Publication Type

Journal Article

Publication Date

5-1994

Abstract

Attempts to examine Hong Kong as an issue in British postwar colonialpolicy often emphasize the unique nature of the colony, andtherefore a special case in British decolonization. Hong Kong hasbeen regarded as an unconventional colonial entity, an anachronismin the modern world. But others argue that the word colony is not anappropriate term to describe it, except in the most severely technicallegal sense, because of its spectacular industrial and economicdevelopment since the end of the Second World War.' Nonetheless,Hong Kong has existed as a British crown colony since I842, and itscolonial political structures have remained more or less the same untilthe early ig8os. Hong Kong's special relations with China is animportant factor making it an oddity in post-war British decolonization.Instead of becoming independent like most other British colonialterritories, Hong Kong's political future is linked to China. Thissituation of 'decolonization without independence' has been animportant theme of academic analysis on the colony's politicaldevelopment.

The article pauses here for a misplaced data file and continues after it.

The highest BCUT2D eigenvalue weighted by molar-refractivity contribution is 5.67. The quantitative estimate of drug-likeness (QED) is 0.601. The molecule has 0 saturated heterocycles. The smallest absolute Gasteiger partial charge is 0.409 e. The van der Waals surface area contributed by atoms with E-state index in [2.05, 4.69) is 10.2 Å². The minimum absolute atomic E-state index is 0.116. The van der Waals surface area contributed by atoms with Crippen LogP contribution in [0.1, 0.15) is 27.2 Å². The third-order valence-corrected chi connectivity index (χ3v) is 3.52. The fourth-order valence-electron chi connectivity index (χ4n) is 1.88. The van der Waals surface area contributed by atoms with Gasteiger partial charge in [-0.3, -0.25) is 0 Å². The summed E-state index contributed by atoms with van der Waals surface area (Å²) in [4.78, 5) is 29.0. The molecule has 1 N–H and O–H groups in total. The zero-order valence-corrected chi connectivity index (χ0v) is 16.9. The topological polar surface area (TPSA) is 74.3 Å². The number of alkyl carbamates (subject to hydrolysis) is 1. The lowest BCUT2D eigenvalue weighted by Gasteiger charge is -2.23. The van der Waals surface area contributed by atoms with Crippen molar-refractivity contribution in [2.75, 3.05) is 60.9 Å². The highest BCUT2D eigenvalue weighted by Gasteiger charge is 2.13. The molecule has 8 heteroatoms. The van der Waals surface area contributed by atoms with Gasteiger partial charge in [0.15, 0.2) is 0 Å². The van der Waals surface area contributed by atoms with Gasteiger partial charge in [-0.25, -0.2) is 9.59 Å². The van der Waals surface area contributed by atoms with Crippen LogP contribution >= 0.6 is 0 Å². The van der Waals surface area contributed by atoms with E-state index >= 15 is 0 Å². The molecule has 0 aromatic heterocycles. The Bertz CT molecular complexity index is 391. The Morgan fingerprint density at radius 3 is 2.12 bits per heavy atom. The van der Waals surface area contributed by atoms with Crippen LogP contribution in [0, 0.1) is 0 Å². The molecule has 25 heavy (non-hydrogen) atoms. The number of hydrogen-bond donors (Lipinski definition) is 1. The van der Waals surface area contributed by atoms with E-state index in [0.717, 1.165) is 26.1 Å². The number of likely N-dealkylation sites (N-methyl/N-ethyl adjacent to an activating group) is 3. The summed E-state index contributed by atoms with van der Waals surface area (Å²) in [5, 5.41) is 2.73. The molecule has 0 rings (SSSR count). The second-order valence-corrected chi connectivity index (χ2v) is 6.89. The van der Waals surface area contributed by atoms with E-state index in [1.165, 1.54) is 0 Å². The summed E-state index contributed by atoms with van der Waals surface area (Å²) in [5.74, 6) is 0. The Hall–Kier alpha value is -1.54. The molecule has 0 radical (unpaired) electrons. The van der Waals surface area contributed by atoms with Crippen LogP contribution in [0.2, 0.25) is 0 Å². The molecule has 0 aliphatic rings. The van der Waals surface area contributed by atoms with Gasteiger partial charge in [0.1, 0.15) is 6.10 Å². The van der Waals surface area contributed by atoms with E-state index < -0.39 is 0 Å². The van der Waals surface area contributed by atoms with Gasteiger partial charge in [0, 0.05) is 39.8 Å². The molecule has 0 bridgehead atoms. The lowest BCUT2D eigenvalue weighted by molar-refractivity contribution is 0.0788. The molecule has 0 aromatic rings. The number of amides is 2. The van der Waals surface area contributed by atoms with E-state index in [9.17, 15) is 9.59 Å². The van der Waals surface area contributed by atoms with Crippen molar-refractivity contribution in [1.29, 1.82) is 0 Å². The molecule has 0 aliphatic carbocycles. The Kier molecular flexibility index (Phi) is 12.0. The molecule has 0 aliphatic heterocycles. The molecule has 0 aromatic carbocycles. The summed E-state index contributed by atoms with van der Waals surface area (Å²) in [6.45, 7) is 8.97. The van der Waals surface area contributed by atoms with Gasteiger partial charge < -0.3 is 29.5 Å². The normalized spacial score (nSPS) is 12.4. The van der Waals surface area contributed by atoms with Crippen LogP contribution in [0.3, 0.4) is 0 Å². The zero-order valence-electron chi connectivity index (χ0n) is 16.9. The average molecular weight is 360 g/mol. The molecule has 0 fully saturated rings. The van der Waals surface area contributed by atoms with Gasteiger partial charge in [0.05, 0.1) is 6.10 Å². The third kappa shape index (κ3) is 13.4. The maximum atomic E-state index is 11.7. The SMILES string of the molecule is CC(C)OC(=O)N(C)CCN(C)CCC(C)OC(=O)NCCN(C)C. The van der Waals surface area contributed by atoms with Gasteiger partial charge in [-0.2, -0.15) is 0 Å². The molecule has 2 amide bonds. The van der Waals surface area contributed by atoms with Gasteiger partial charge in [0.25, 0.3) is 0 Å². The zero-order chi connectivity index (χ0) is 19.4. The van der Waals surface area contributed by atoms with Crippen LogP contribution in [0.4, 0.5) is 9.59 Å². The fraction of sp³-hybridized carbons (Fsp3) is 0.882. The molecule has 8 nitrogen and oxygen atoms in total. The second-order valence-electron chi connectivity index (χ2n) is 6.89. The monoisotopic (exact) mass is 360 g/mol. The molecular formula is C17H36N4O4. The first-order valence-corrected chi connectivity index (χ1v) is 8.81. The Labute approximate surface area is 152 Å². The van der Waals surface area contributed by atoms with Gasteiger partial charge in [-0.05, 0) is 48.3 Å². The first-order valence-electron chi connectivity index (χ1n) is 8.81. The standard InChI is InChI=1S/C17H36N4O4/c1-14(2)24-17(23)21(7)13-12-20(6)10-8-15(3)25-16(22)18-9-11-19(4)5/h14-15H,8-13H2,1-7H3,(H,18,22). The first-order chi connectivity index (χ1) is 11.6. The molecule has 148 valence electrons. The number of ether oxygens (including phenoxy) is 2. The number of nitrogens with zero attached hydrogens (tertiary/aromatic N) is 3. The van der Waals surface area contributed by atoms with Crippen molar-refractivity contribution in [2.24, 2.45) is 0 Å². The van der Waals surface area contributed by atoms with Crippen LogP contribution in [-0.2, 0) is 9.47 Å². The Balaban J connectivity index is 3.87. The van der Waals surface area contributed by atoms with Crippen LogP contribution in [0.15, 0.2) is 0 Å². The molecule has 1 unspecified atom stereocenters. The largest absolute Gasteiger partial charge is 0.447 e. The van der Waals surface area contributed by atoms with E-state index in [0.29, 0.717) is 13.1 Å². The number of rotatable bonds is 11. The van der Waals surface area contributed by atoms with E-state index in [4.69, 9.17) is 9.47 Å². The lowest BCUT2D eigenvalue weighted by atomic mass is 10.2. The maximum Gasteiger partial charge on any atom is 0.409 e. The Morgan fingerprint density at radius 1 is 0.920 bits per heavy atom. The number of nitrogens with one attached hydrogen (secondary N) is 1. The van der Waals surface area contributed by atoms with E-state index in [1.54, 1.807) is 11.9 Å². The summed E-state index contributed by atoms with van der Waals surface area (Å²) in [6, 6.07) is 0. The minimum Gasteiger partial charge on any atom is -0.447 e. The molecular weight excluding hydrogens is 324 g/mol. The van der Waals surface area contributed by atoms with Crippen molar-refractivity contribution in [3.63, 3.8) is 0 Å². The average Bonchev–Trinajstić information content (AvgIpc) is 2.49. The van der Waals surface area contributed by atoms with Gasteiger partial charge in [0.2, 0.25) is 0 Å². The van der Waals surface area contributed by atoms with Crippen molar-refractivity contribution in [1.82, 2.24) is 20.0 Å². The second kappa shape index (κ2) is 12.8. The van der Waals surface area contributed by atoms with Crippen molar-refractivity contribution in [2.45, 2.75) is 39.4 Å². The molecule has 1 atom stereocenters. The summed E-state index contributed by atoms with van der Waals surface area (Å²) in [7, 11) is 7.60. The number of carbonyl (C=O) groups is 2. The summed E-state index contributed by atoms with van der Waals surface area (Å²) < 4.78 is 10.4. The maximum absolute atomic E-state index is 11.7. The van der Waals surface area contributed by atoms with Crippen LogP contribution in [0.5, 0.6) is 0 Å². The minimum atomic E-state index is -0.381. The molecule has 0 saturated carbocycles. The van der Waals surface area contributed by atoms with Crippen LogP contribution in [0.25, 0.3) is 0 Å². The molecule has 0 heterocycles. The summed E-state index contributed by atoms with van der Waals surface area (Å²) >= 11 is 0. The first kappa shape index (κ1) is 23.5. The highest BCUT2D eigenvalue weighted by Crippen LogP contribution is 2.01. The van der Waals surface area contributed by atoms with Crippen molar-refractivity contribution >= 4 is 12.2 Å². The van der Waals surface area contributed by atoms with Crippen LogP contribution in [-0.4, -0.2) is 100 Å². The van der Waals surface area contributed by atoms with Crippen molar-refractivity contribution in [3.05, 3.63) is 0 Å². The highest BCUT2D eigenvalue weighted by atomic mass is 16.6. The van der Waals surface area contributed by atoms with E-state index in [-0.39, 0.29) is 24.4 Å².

Discipline

Asian History | Asian Studies

Research Areas

Political Science

Publication

Modern Asian Studies

Volume

28

Issue

2

First Page

317

Last Page

337

ISSN

0026-749X

Identifier

10.1017/S0026749X00012427

Publisher

Cambridge University Press

Creative Commons License

Creative Commons Attribution-Noncommercial-No Derivative Works 4.0 License
This work is licensed under a Creative Commons Attribution-Noncommercial-No Derivative Works 4.0 License.

Additional URL

https://doi.org/10.1017/S0026749X00012427

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